Ed Miliband has said that Labour will ‘put policy for arts and culture and creativity at the heart of the Labour government’s mission’ if the party gains power in this year’s general election. The Labour leader was speaking at the Creative Industries Federation at Battersea Arts Centre.
‘Britain will be a prouder, richer, stronger country when we give everybody the opportunity to develop their creativity, expand their horizons, enhance their talents and make a life for themselves in the arts and culture: old and young, rich and poor, north and south.’
Despite his backing of arts and culture, Miliband would not confirm that there would be no further cuts to the arts, saying: ‘I can’t make promises about what funding’s going to look like in the future.’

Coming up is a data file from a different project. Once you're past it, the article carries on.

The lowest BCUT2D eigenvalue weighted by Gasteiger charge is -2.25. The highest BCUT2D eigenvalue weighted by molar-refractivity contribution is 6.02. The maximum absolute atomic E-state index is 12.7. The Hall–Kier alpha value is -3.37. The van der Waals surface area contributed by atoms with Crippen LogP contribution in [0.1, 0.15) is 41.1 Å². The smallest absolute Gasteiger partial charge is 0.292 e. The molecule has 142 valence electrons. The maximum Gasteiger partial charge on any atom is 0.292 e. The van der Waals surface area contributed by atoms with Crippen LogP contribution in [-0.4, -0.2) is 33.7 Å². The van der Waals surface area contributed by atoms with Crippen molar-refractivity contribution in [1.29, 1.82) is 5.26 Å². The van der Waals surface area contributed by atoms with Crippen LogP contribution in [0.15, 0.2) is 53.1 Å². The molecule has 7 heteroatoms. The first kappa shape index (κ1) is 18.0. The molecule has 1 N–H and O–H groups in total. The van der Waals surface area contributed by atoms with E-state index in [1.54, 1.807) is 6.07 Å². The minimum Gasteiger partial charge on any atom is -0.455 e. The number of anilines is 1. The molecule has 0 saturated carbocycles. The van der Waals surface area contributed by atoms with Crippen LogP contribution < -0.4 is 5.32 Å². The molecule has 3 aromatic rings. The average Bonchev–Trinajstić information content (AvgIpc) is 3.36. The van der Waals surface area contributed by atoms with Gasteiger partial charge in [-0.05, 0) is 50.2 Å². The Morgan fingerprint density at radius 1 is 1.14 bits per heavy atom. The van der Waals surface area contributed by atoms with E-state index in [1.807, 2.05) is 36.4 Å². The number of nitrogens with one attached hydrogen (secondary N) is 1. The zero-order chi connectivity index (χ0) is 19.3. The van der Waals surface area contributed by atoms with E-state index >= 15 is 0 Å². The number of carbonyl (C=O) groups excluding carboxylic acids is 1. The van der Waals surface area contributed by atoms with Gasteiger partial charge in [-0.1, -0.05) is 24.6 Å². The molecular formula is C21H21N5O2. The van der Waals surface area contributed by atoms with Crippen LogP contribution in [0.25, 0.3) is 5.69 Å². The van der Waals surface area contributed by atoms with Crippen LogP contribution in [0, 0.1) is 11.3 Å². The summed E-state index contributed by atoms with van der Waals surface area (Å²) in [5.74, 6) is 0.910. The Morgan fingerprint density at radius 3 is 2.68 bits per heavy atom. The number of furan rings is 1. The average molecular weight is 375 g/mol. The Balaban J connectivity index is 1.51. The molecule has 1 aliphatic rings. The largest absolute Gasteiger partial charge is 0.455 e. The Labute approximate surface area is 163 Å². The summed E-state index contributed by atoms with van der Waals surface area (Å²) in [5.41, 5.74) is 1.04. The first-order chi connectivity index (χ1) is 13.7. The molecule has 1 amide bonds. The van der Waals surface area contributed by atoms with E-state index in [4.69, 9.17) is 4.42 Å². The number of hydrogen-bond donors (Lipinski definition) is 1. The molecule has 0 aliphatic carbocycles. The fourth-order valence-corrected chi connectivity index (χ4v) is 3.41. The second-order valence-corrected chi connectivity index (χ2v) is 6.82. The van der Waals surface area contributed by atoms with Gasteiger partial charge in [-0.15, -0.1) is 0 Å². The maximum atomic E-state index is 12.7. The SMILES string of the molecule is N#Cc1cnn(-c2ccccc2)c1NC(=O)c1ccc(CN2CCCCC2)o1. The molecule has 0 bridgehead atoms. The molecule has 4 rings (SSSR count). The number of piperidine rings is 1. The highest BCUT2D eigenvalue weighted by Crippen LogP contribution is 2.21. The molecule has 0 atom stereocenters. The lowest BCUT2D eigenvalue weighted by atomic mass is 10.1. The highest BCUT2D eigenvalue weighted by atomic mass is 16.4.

In his speech, Miliband also quoted from the Warwick Commission’s report, and said: ‘If we care about the opportunities for the young, the findings of the Warwick Commission should worry us all.
‘The next Labour government’s mission is to guarantee every young person, from whatever background, access to the arts and culture: a universal entitlement to a creative education for every child.’
In Miliband’s speech, Labour backed the Warwick Commission’s recommendation that schools will only be able to receive an ‘outstanding’ rating from Ofsted if they offer creative subjects and cultural opportunities within a broad and balanced curriculum.
Other policies announced during the speech included: strengthening creative education in schools by encouraging afterschool clubs to offer music, drama, dance, art, sport or other creative activities; building better career pathways into the arts and creative industries by increasing the number of apprenticeships; and widening free access to museums and galleries.